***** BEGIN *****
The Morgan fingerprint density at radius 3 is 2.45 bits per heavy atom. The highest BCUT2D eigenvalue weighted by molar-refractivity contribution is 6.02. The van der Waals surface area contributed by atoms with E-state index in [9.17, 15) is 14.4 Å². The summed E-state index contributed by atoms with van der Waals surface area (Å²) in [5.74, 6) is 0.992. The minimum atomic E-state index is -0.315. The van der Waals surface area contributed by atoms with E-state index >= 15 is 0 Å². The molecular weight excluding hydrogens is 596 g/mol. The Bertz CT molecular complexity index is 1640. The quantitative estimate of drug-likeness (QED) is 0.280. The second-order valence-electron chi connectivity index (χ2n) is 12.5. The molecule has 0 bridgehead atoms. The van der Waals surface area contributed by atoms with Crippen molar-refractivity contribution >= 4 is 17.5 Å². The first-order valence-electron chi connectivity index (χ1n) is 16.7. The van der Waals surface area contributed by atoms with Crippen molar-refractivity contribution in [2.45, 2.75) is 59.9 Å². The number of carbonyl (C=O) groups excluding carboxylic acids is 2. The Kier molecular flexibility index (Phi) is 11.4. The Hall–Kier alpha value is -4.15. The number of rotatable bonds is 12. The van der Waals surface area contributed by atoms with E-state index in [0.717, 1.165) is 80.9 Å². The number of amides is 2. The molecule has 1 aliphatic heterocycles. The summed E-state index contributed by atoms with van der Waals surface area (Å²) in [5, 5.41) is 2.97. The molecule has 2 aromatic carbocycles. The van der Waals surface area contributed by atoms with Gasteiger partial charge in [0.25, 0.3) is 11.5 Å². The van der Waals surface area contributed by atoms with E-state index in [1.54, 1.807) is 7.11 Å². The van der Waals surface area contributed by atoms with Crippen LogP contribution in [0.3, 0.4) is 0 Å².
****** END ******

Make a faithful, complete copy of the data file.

The Morgan fingerprint density at radius 3 is 2.45 bits per heavy atom. The highest BCUT2D eigenvalue weighted by molar-refractivity contribution is 6.02. The van der Waals surface area contributed by atoms with E-state index in [9.17, 15) is 14.4 Å². The summed E-state index contributed by atoms with van der Waals surface area (Å²) in [5.74, 6) is 0.992. The minimum atomic E-state index is -0.315. The van der Waals surface area contributed by atoms with E-state index >= 15 is 0 Å². The molecular weight excluding hydrogens is 596 g/mol. The Bertz CT molecular complexity index is 1640. The quantitative estimate of drug-likeness (QED) is 0.280. The second-order valence-electron chi connectivity index (χ2n) is 12.5. The molecule has 0 bridgehead atoms. The van der Waals surface area contributed by atoms with Crippen molar-refractivity contribution >= 4 is 17.5 Å². The first-order valence-electron chi connectivity index (χ1n) is 16.7. The van der Waals surface area contributed by atoms with Crippen molar-refractivity contribution in [2.45, 2.75) is 59.9 Å². The number of carbonyl (C=O) groups excluding carboxylic acids is 2. The Kier molecular flexibility index (Phi) is 11.4. The Hall–Kier alpha value is -4.15. The number of rotatable bonds is 12. The van der Waals surface area contributed by atoms with E-state index in [0.717, 1.165) is 80.9 Å². The number of amides is 2. The molecule has 1 aliphatic heterocycles. The summed E-state index contributed by atoms with van der Waals surface area (Å²) in [5, 5.41) is 2.97. The molecule has 2 aromatic carbocycles. The van der Waals surface area contributed by atoms with Gasteiger partial charge in [0.25, 0.3) is 11.5 Å². The van der Waals surface area contributed by atoms with E-state index in [1.54, 1.807) is 7.11 Å². The van der Waals surface area contributed by atoms with Crippen LogP contribution in [0.3, 0.4) is 0 Å².